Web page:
As we entered the temple, we immediately heard music. The main altar had a small canopy with a man in the middle of it. He was kneeling behind a blanket with many flowers on it. We learned that underneath the blanket were the Sikh's holy books. Beside the main altar were three men chanting prayers and playing music. After making a small donation to the temple, we went into the courtyard of the complex. Here we entered a room with two men fixing pudding in an enormous pot. It smelled wonderful! We learned that the Sikh complex serves free food to people of all religions and backgrounds - about 10,000 people a day! We also learned that they have a guest house, open for people to sleep in the complex any time they want. After learning about how they organize this cafeteria, we went into a basement where we saw many volunteer women kneading dough, and men frying the dough. It was a fascinating sight. In the next section of the basement we saw many people waiting in line for their food. It was wonderful to see how welcoming the complex was to all kinds of people.

As you can see, this was a wonderful experience for us, and we look forward to learning more about India's many religious groups during our stay in this fascinating country.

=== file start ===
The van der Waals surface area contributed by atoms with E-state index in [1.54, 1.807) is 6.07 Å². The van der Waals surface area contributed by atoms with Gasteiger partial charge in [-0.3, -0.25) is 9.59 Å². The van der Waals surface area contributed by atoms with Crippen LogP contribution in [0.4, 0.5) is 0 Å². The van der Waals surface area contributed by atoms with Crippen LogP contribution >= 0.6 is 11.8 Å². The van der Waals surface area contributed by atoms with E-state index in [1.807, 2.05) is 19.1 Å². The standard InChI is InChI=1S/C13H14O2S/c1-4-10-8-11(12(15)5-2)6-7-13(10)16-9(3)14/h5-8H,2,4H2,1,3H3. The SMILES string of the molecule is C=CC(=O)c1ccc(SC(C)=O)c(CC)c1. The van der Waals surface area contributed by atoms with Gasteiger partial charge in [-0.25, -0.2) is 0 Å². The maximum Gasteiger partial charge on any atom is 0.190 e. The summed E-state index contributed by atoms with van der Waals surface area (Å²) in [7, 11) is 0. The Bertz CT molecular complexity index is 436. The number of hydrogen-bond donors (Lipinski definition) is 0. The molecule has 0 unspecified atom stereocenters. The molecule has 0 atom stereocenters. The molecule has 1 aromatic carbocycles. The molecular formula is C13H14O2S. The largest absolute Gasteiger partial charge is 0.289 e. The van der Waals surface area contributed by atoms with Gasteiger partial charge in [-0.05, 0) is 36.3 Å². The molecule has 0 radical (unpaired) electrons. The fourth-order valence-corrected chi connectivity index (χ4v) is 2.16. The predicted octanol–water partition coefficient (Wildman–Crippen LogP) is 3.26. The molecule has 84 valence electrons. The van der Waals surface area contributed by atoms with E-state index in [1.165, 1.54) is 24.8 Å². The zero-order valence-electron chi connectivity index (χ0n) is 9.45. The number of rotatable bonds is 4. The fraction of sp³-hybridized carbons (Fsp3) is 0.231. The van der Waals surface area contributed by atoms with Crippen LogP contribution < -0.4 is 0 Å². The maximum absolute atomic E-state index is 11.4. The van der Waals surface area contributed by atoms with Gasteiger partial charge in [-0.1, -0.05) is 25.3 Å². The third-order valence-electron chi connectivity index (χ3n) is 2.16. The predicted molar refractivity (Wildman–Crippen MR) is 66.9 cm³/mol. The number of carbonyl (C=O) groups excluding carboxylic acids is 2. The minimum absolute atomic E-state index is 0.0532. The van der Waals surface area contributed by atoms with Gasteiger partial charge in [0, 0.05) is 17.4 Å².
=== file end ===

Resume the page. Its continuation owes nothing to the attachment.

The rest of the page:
David's Daily Dump: Our Rickshaw Ride in Delhi. Our exciting and frightening rickshaw ride through Delhi was one of the more adventurous things that we did yesterday. Rickshaws are old rusty bikes with a bench on the back meant for two people. They roam the streets carrying people from here to there and maneuver through cars, pedestrians, motorcycles, and bull carts on the busy streets. At first site they look dangerous and as if they will fall apart at any moment, but we soon learned that it is much safer to ride in one than to walk!

As I climbed aboard our old rickshaw with Mom I was a little frightened. I realized that we were going to ride on these bikes through the city trusting the driver to not let us get hit buy cars or run over by huge bulls! Not to mention that there are no handles. I was hanging on to Mom for dear life! Well, not exactly for dear life, but it sure seemed like it at the time. While we were riding, I realized that being on the rickshaw was actually safer than walking. It's one less thing that you can get hit by on the road! After we started I began to fell more comfortable and had fun trying to keep up with the rickshaw that Dad and Katie were on. Everyone was very friendly with us and always greeted us while we rode past them. One of the drivers of a bull cart even made his bull run to show us he was faster than us.

Like most crazy things we do, it seems scary at first, but in the end we have a great time and can call ourselves "adventurous."